Jazz Cartier: Yeah, I’m traveling all summer. It’s been pretty crazy, you know? It gets exhausting at times, but when it comes to the day of and seeing the fans I wouldn’t trade it for anything. For me to play a 12:50 [p.m.] set with that many people to come out, I was thinking at least 10, 20 probably a couple hundred. So that was pretty good.
How does it feel when you’re performing and you see people reciting your lyrics and are super hype?
It’s really crazy. I never thought this thing through all the way, like how like far it would or could go. Chicago and Toronto are pretty close, it’s like one of those places, where if something’s not popping then people don’t really go. I’m still kind of new so I appreciate all the love for those that choose to listen to me.
Being from Toronto, can you tell me about what the music scene is like right now opposite from the mainstream acts we all know?
It’s just a whole bunch of kids coming out and doing their thing. We’ve all been cooped up in our caves for years, waiting for this moment for the world to give us some shine. And guys like BADBADNOTGOOD are killing it, Tory Lanez is killing it. Then there’s obviously guys like Drake and The Weeknd. So I’m happy to be part of the new wave of guys ushering it in for the city.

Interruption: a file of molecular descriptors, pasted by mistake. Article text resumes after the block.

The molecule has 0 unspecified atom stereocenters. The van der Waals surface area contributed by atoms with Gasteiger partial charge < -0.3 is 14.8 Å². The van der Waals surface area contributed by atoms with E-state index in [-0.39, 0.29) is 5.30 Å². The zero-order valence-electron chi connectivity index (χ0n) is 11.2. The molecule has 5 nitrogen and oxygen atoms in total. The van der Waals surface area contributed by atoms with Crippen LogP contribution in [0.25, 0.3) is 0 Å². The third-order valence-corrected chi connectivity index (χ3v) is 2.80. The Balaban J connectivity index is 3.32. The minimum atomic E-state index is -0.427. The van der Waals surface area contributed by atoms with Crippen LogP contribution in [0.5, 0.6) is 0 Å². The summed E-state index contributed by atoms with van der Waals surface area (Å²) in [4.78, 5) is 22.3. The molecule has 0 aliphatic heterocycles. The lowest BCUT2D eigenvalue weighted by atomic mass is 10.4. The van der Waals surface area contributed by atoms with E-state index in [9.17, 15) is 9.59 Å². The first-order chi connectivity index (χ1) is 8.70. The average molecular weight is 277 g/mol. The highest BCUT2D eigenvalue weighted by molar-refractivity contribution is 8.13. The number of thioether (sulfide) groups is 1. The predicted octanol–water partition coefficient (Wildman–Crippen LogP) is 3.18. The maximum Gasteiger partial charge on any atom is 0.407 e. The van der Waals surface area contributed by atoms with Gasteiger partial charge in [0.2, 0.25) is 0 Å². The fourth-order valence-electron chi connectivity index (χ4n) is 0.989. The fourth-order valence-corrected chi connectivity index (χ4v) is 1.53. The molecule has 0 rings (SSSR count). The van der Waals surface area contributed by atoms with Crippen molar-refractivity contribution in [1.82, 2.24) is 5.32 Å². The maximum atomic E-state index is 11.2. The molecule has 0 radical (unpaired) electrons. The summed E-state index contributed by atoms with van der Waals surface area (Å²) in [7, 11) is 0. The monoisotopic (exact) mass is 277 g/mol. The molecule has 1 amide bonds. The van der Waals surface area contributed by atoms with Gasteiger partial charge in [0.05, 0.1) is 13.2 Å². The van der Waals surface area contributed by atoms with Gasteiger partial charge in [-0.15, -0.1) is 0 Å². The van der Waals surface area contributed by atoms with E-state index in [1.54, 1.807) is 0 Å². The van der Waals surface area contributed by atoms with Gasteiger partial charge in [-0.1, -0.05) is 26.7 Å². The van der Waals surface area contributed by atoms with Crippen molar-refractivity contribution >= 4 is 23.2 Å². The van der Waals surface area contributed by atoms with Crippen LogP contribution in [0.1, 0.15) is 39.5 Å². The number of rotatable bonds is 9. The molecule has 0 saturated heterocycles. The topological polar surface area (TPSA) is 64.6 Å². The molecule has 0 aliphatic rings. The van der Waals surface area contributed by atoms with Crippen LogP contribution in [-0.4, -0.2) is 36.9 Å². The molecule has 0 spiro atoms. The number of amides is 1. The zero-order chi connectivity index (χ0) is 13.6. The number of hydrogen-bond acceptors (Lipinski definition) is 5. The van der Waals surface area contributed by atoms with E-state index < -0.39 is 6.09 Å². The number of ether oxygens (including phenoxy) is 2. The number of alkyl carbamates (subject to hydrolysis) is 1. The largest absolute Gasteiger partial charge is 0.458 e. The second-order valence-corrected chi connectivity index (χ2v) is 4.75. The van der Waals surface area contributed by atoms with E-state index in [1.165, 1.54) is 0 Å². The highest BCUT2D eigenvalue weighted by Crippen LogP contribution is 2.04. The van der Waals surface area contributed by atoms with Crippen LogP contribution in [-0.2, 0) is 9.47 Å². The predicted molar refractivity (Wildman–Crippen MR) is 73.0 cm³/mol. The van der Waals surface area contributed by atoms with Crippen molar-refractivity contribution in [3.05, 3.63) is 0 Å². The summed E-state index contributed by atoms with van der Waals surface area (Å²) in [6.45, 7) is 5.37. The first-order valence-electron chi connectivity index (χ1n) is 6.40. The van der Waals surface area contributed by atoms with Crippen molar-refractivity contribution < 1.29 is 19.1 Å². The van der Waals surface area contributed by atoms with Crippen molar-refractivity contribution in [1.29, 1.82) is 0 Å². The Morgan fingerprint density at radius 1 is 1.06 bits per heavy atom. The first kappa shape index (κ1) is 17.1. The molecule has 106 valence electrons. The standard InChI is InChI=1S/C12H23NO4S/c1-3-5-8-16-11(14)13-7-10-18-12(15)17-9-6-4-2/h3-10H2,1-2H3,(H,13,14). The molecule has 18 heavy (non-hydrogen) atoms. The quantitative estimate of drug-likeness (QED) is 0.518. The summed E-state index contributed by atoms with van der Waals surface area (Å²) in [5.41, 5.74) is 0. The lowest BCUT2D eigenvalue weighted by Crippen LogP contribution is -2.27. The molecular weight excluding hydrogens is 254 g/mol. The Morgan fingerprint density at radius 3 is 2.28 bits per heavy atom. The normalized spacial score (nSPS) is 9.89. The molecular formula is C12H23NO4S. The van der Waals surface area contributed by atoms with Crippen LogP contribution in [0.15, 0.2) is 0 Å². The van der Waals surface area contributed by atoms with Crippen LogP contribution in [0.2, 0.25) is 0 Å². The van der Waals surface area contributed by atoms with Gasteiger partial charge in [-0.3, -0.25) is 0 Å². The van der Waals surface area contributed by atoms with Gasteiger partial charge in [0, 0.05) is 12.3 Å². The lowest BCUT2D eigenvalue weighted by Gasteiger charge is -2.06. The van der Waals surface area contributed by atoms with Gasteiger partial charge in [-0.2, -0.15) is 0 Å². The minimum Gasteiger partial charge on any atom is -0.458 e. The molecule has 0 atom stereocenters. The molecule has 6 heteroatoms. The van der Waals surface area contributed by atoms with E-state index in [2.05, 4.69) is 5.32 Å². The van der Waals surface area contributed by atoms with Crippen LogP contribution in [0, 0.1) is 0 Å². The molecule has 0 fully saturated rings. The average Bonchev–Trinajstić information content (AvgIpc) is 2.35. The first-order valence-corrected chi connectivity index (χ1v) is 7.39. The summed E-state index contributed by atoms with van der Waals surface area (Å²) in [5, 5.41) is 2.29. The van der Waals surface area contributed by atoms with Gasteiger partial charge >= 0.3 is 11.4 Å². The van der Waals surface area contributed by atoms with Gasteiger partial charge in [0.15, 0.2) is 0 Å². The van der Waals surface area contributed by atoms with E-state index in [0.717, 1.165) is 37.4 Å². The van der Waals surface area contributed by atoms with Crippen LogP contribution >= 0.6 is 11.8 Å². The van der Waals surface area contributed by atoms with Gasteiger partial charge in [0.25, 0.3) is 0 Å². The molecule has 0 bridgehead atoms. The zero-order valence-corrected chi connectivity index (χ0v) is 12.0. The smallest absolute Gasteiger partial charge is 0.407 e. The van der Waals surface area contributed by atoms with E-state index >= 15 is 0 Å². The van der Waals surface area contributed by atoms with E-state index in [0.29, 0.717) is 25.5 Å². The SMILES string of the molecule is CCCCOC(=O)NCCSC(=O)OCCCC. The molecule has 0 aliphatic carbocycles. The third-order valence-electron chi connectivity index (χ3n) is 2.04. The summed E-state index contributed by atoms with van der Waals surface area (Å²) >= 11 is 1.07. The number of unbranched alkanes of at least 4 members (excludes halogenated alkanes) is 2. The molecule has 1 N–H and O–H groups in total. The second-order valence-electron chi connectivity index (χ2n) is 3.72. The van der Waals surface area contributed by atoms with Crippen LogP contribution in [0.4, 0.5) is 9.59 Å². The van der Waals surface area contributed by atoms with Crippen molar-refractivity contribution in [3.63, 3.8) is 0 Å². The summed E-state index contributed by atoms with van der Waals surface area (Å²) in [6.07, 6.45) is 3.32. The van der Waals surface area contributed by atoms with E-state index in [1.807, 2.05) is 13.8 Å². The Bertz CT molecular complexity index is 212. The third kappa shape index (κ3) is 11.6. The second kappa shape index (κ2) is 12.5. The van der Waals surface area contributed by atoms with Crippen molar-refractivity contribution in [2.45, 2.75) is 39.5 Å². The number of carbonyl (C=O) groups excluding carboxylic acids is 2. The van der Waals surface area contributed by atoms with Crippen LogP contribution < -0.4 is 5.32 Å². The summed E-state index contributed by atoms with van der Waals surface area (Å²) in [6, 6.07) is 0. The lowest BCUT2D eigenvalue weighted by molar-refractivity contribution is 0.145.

Is it a friendly competition because in a recent interview you spoke of having no competition whatsoever and no one being the same tier as yourself.
I said that?
Yeah, in the Toronto Star. Do you have a relationship with Drake at all?
Oh, with Drake? Me and him are cool. The last time I saw him, he like gave me the blessing and told me to keep doing it. 6 God is always watching, you know? But in regards to that comment, I meant Drake’s not even in the question when people talk about Toronto competition because he’s on the stratosphere. I was talking about in general, you know? It’s just like only two really doing it: myself and Tory.
So how’d you get here today, becoming a rapper?
I started rapping in my dorm room. It was freshman year of boarding school. I told people I was a rapper, but I had never rapped in front of anybody before in my life. People heard and then I got pushed into a room with 30 n****s, all on the football team. They were just cyphering. I was the new kid, so I had to do it. I said some rhymes and the whole room went crazy. And after that, I took it seriously. My homeboy Problems, back in school, he’s from the heart of Connecticut, he actually taught me how to rap; and my boys. It was all a slow progression until I started to find my own sound. I actually stuttered when I was a kid, a lot. So once I got over that hump it was smooth sailing.